March in England was the coldest since 1962 and the second coldest since records began so April’s first warm, sunny days were very welcome. Ann and Lars were over from Denmark and even though it was still too cold to sit outside in comfort a visit to the east coast and the West Mersea Oyster Bar enabled us say thanks and goodbye to the native oyster season. This is becoming a tradition for Mission Control and me; the oysters are matchless and the fish and chips pretty good too, especially after a bracing walk along the Mersea seawall or beside the Blackwater.

Black-headed gulls loafing at Mersea
Black-headed gulls loafing at Mersea
Blackwater barges
Blackwater barges
Mudflats on the Blackwater
Mudflats on the Blackwater

I like traditions and believe they can have great value even if, in some respects, we’ve lost sight of what we are celebrating. Mark Twain reflected on it in The Adventures of Tom Sawyer when he wrote “The less there is to justify a traditional custom, the harder it is to get rid of it” and so it appears in real life.  In Sweden traditions are important; anything that attracts more than three people becomes a celebration and any celebration that’s repeated becomes a tradition. As a consequence, the calendar overflows with them and, not content with those they have, more are being added. We find our travel is often framed around one particular gathering or another.

We never miss Fettisdagen – Fat Tuesday – at the start of lent, where the tradition is celebrated with fastlagsbulle or semla – delicious buns filled with cream and almond paste. Shrove Tuesday or Mardi Gras is an old tradition with roots in the Middle Ages. It gets a ‘thumbs-up’ from me on the merits of these scrummy little treats alone but at the other end of the dental cavity scale the new kid on the block is Kanelbullens dag. This piece of nonsense, which was started in 1999, is a tribute to the cinnamon bun and while accepting that it’s a staple of any coffee morning in Sweden I wonder if it really justifies its own web page. In between Valborgsmässoafton, when the evil spirits are driven out and fertility is invoked with bonfires, singing and drinking and Kräftskiva, when we eat crayfish, sing more songs and get hideously drunk, bookend Midsommarafton, the most celebrated of Swedish traditions.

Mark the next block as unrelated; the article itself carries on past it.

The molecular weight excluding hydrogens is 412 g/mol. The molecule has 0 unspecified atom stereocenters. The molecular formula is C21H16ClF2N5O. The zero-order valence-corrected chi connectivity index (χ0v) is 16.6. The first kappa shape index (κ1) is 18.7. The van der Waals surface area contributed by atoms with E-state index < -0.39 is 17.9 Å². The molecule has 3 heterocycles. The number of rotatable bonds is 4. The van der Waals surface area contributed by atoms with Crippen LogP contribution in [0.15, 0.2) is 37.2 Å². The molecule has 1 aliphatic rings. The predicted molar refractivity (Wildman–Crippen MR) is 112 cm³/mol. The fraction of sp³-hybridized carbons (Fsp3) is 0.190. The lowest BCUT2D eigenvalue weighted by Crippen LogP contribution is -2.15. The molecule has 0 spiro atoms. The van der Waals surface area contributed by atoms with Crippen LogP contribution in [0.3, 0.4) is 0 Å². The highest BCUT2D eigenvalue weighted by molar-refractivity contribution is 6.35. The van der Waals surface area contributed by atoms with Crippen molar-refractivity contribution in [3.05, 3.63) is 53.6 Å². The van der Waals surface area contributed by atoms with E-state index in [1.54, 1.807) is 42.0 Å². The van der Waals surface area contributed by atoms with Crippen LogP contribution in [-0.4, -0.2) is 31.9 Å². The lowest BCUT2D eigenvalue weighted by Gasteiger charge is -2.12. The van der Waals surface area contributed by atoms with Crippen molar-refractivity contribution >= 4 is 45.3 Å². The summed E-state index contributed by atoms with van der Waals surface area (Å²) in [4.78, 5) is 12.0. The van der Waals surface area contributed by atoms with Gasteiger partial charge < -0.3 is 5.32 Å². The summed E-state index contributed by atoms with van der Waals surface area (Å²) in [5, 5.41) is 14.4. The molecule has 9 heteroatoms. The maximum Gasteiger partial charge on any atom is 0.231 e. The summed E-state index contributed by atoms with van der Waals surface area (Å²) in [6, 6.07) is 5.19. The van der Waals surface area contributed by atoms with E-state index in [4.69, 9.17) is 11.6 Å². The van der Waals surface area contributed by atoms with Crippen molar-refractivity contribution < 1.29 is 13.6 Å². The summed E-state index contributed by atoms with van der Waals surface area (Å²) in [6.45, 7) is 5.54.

April’s weather was fine but cool although summer really started for us on 1 May, where the tradition of heralding the arrival of long, light evenings, deserted offices and phones switched to voice-mail, needs a bonfire. So a few days after the oyster season closed we were in Sweden celebrating Valborg or Walpurgis Night, as it’s known in England. The village turns out to light an enormous and – it has to be said – dangerous fire, sing folk songs and offer a few prayers for a plentiful bounty in the coming year. Actually, warding-off evil spirits and invoking fertility come a poor second to alcohol on these occasions so we were inside drinking elderberry flower and gin cocktails long before there was any danger of having to deal with first-degree burns.  The singing – as always – was led by our local patriarch Henry Ekelund, who has been warding-off evil spirits since he was born in the village over ninety years ago. It was clear and cold that evening; perfect for our fire but a night of contrasts. I recall hearing the first nightingale of the summer and seeing Henry’s wife, our beloved Signe, for the last time; she passed away shortly after.